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Duck sex is an important scholarly endeavor. (Photo: Richard Bartz/Wikimedia Commons)

In Defense of Studying the Duck Penis

• March 05, 2014 • 10:18 AM

Duck sex is an important scholarly endeavor. (Photo: Richard Bartz/Wikimedia Commons)

Duck penis expert Patricia Brennan offers a catalog of all the amazing things that would not exist without the pursuit of “oddball” biological research.

Joyless right-wing politicians and gormless oafs at Breitbart.com, Fox News, et al. enjoy assailing scientific research as government waste, especially if the topic of inquiry is anything remotely outlandish (it’s a refrain best read in a Southern drawl: “what, pray you, is this ‘evolution’?”). If not directly tailored to benefit the public interest, they argue, defund at all costs.

This assault has already led to a short-lived ban on National Science Foundation funding for political science work not expressly devoted to “national security” and “economic interests.” But hard sciences, too, are suffering from criticism and cutbacks.

“The problem with this view is that it assumes that human innovation arises in a logical fashion from planned research. History says otherwise: Innovations often arise from unlikely sources.”

In a new opinion paper in BioScience, duck penis expert and University of Massachusetts-Amherst researcher Patricia Brennan and a few of her colleagues offer a bold defense of pursuing “oddball” science on the esoteric matters that so revile critics. Exploration of “duck penises, shrimp running on a treadmill, robotic squirrels, and snail sex” may serve as easy targets for “frivolous” attacks, but their results are often crucial, they argue.

Brennan’s own research has not been immune to criticism; she once fended off conservative detractors in a viral riposte for Slate about why duck genitalia matters. It prompted a dimwitted retort from the titans of patriotism over at Breitbart.com. “Of course the government should fund the study of ducks’ genitalia rather that [sic] allow tours of the White House,” it read in part. “Instead of being inspired by the history of their country’s leaders, our children can extrapolate from the female ducks’ successful resistance to the males exactly how much males of any species are worth.” It’s difficult to parse drivel.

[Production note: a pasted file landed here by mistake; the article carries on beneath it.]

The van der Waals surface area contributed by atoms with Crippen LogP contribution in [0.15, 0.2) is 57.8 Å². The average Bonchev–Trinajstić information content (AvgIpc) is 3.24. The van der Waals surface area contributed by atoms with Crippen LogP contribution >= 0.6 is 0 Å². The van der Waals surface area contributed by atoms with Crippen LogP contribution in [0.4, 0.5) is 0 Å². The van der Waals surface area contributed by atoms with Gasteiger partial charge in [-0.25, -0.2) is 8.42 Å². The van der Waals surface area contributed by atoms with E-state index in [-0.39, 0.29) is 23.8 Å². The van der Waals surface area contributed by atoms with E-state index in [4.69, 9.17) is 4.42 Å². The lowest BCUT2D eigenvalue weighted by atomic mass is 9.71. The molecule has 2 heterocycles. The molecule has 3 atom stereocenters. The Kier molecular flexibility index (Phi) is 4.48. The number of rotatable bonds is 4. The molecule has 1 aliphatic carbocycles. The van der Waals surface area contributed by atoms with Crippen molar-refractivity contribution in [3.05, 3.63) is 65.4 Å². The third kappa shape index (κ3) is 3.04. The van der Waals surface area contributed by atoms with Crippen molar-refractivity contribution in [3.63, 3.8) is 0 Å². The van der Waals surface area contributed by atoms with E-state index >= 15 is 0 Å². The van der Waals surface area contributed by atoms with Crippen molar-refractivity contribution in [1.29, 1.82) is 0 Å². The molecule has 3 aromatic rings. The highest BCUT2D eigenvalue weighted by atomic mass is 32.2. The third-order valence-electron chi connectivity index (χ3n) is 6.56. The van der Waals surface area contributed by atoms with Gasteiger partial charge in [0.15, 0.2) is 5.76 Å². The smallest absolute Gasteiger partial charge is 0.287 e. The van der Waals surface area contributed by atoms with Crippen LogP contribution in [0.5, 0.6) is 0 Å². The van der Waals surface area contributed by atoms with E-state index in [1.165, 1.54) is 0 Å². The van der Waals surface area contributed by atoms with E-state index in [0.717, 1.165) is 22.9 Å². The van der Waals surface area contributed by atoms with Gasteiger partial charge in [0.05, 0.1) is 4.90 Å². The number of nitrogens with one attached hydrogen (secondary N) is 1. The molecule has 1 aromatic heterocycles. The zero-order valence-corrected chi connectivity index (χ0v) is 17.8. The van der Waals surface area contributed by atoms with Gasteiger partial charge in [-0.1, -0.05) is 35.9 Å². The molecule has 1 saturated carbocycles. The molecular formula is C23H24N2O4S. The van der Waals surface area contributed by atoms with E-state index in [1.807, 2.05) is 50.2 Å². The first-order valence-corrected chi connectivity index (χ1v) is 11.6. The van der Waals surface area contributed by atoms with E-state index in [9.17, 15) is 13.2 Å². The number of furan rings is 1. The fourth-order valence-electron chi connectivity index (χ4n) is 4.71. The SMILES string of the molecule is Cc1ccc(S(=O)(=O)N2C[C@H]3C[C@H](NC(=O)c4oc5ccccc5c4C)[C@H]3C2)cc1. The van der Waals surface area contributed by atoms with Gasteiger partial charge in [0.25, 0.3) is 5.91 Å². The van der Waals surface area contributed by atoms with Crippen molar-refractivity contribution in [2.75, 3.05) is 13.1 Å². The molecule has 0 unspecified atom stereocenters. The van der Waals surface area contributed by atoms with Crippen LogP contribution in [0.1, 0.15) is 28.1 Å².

Besides the fact that duck sex is incidentally intriguing (males are equipped with incredibly long “counterclockwise spiraling penises, while females have clockwise spiraling vaginas and blind pockets that prevent full eversion of the male penis,” Brennan wrote in Slate), the findings have bettered “the understanding of the developmental cascade that results in hypospadias, a common penis malformation in humans,” the researchers note. 

Discrediting science on the basis of limited human-application fundamentally misunderstands civilization. “The problem with this view is that it assumes that human innovation arises in a logical fashion from planned research. History says otherwise: Innovations often arise from unlikely sources,” the researchers write.

The paper catalogs some of the human innovations in technology and medicine that root from what, on their face, seem only applicable to basic evolutionary biology. This sample shows how myopic the opposing arguments truly are:

  • “personal armor based on the structural properties of mantis shrimp appendages”
  • “invisibility technology based on studies of structural color in insects”
  • An “adhesive pad that can hold up to 700 pounds” comes from studies of “gecko toepads.”
  • An important enzyme used “to make in vitro DNA replication more efficient … was discovered in a study on the distribution of photosynthetic organisms along a thermal gradient in Yellowstone National  Park.”
  • “a promising new diabetes drug (exenatide) was based on studies of the composition of Gila monster venom.”

Preach, duck penis professor, preach.

Ryan Jacobs
Associate Digital Editor Ryan Jacobs joined Pacific Standard from The Atlantic, where he wrote for and produced the magazine’s Global and China channels online. Before that, he was a senior editorial fellow at Mother Jones. Follow him on Twitter @Ryanj899.

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